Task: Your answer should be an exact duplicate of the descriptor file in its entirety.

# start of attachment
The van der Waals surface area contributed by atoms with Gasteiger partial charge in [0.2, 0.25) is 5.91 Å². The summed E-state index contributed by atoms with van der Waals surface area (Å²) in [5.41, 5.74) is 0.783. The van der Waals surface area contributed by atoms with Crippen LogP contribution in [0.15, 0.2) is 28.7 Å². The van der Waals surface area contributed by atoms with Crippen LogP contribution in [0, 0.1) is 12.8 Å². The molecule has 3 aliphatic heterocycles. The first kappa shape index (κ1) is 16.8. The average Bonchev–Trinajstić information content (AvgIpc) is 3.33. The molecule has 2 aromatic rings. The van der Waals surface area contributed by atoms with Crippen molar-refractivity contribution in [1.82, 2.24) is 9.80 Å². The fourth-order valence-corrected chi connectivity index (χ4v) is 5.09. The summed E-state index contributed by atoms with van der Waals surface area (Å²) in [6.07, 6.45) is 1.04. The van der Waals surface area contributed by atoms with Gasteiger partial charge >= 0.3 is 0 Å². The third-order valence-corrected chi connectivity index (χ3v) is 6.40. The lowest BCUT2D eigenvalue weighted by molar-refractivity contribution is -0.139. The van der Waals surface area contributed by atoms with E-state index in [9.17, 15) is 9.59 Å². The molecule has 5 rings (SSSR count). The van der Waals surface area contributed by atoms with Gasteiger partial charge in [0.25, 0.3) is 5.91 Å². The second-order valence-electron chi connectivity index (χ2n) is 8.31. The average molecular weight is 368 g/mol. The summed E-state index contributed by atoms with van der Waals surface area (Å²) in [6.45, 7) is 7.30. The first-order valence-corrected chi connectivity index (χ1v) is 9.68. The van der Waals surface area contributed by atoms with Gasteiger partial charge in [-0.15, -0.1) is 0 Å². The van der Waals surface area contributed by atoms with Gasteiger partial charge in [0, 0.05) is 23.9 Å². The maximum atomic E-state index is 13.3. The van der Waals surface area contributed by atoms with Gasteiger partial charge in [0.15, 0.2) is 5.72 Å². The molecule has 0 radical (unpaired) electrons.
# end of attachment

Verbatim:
The van der Waals surface area contributed by atoms with Gasteiger partial charge in [0.2, 0.25) is 5.91 Å². The summed E-state index contributed by atoms with van der Waals surface area (Å²) in [5.41, 5.74) is 0.783. The van der Waals surface area contributed by atoms with Crippen LogP contribution in [0.15, 0.2) is 28.7 Å². The van der Waals surface area contributed by atoms with Crippen LogP contribution in [0, 0.1) is 12.8 Å². The molecule has 3 aliphatic heterocycles. The first kappa shape index (κ1) is 16.8. The average Bonchev–Trinajstić information content (AvgIpc) is 3.33. The molecule has 2 aromatic rings. The van der Waals surface area contributed by atoms with Crippen molar-refractivity contribution in [1.82, 2.24) is 9.80 Å². The fourth-order valence-corrected chi connectivity index (χ4v) is 5.09. The summed E-state index contributed by atoms with van der Waals surface area (Å²) in [6.07, 6.45) is 1.04. The van der Waals surface area contributed by atoms with Gasteiger partial charge >= 0.3 is 0 Å². The third-order valence-corrected chi connectivity index (χ3v) is 6.40. The lowest BCUT2D eigenvalue weighted by molar-refractivity contribution is -0.139. The van der Waals surface area contributed by atoms with E-state index in [9.17, 15) is 9.59 Å². The molecule has 5 rings (SSSR count). The van der Waals surface area contributed by atoms with Gasteiger partial charge in [0.25, 0.3) is 5.91 Å². The second-order valence-electron chi connectivity index (χ2n) is 8.31. The average molecular weight is 368 g/mol. The summed E-state index contributed by atoms with van der Waals surface area (Å²) in [6.45, 7) is 7.30. The first-order valence-corrected chi connectivity index (χ1v) is 9.68. The van der Waals surface area contributed by atoms with Gasteiger partial charge in [-0.15, -0.1) is 0 Å². The van der Waals surface area contributed by atoms with Gasteiger partial charge in [0, 0.05) is 23.9 Å². The maximum atomic E-state index is 13.3. The van der Waals surface area contributed by atoms with Gasteiger partial charge in [0.15, 0.2) is 5.72 Å². The molecule has 0 radical (unpaired) electrons.